As Oracle keep improving Java, there are times when old classes and methods get replaced by newer better versions. The old versions are still there, so existing programs will continue to work, but they are marked as "deprecated" to tell programmers that they should replace or upgrade their code.
If you chose not to update your code, the constant warnings about using deprecated methods get very tedious, so you use the @suppresswarnings(deprecation) annotation to tell the compiler to stop bothering you.
IMO you should never blindly just ignore any warning. If you're not sure of why you get it, what the risks are of ignoring it and find those acceptable, and there's a solution, fix your code rather than ignoring the warning.
Deprecated methods are deprecated for a reason, they often are unreliable or have dangerous side effects.
So don't use them unless there is no other way (and there just about always is another way).
In fact sometimes (and especially outside the core Java APIs provided by Oracle) deprecated methods have been changed upon deprecation to do nothing at all, or to just log a warning and terminate, forcing users to replace calls to them.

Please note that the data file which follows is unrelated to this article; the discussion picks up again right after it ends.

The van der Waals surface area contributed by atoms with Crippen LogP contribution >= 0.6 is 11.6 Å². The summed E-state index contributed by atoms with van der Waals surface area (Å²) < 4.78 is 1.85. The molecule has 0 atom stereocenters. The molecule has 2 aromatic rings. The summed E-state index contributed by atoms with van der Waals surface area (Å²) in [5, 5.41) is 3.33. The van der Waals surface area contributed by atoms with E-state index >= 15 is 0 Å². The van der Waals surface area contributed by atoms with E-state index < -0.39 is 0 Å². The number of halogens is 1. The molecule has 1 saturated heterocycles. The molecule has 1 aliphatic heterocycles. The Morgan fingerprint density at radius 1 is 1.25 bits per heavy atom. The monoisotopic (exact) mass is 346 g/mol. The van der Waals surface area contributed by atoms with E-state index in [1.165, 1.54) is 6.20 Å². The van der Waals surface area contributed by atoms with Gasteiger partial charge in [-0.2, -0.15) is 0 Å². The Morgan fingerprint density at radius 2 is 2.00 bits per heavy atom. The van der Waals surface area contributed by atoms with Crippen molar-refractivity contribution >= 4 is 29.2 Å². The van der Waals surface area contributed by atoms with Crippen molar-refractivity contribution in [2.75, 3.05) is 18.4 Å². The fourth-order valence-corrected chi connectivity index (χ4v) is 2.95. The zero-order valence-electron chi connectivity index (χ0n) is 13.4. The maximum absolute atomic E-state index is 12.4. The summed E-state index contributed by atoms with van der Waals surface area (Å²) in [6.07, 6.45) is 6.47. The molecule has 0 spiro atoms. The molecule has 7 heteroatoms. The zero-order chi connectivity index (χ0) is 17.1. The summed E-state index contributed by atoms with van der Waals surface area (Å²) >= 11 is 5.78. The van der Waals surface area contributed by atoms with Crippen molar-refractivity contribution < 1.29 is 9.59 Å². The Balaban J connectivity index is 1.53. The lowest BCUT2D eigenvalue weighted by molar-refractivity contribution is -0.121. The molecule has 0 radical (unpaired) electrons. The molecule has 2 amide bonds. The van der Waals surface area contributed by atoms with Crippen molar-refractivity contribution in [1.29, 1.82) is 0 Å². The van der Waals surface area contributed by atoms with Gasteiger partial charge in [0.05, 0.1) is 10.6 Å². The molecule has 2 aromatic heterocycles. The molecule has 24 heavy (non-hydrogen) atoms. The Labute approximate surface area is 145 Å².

Yes. Maybe I should have made that clearer in my earlier post instead of just literally answering the question.
If you see a @suppresswarnings(deprecation), or are invited to use one by Eclipse or NewBeans, look up the API in question, find out why it was deprecated, and if at all possible, replace it with the recommended new API.
Continuing to run with deprecated code, ie code that is known to have problems so severe that it needed a new API to fix them, is asking for trouble.
the documentation for a deprecated method or class will often tell you why it was deprecated and what the suggested alternatives are.
If not, you're on your own and have to rely on your experience and knowledge of the language and API to figure it out for yourself.